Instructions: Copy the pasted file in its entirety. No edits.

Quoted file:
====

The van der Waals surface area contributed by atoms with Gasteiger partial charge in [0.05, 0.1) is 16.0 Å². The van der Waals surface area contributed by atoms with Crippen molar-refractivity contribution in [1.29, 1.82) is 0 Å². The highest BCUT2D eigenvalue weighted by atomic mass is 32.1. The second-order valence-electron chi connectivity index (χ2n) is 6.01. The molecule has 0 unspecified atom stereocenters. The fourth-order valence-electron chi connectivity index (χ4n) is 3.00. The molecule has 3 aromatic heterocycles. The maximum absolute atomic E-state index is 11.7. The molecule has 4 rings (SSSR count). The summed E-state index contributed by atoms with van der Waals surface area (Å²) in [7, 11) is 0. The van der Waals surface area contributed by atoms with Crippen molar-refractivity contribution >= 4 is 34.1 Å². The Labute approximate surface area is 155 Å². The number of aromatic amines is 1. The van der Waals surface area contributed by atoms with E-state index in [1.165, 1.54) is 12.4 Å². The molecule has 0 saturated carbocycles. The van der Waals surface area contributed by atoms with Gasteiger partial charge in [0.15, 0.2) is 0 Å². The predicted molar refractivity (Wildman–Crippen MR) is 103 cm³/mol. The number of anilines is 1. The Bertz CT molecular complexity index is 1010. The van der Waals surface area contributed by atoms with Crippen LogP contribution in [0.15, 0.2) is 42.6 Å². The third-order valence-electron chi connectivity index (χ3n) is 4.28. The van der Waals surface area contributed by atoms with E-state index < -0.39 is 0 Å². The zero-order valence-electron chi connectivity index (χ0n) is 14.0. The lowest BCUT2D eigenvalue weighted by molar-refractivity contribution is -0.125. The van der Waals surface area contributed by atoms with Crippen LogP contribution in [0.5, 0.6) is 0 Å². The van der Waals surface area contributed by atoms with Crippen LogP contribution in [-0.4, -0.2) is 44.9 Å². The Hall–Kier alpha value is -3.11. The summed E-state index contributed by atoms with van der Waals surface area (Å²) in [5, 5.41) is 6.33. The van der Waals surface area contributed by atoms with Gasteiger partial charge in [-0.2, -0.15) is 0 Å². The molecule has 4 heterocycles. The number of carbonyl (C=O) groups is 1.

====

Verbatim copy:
The van der Waals surface area contributed by atoms with Gasteiger partial charge in [0.05, 0.1) is 16.0 Å². The van der Waals surface area contributed by atoms with Crippen molar-refractivity contribution in [1.29, 1.82) is 0 Å². The highest BCUT2D eigenvalue weighted by atomic mass is 32.1. The second-order valence-electron chi connectivity index (χ2n) is 6.01. The molecule has 0 unspecified atom stereocenters. The fourth-order valence-electron chi connectivity index (χ4n) is 3.00. The molecule has 3 aromatic heterocycles. The maximum absolute atomic E-state index is 11.7. The molecule has 4 rings (SSSR count). The summed E-state index contributed by atoms with van der Waals surface area (Å²) in [7, 11) is 0. The van der Waals surface area contributed by atoms with Crippen molar-refractivity contribution >= 4 is 34.1 Å². The Labute approximate surface area is 155 Å². The number of aromatic amines is 1. The van der Waals surface area contributed by atoms with E-state index in [1.165, 1.54) is 12.4 Å². The molecule has 0 saturated carbocycles. The van der Waals surface area contributed by atoms with Gasteiger partial charge in [0.15, 0.2) is 0 Å². The predicted molar refractivity (Wildman–Crippen MR) is 103 cm³/mol. The number of anilines is 1. The Bertz CT molecular complexity index is 1010. The van der Waals surface area contributed by atoms with Crippen LogP contribution in [0.15, 0.2) is 42.6 Å². The third-order valence-electron chi connectivity index (χ3n) is 4.28. The van der Waals surface area contributed by atoms with E-state index < -0.39 is 0 Å². The zero-order valence-electron chi connectivity index (χ0n) is 14.0. The lowest BCUT2D eigenvalue weighted by molar-refractivity contribution is -0.125. The van der Waals surface area contributed by atoms with Crippen LogP contribution in [0.5, 0.6) is 0 Å². The van der Waals surface area contributed by atoms with Crippen LogP contribution in [-0.4, -0.2) is 44.9 Å². The Hall–Kier alpha value is -3.11. The summed E-state index contributed by atoms with van der Waals surface area (Å²) in [5, 5.41) is 6.33. The van der Waals surface area contributed by atoms with Gasteiger partial charge in [-0.2, -0.15) is 0 Å². The molecule has 4 heterocycles. The number of carbonyl (C=O) groups is 1.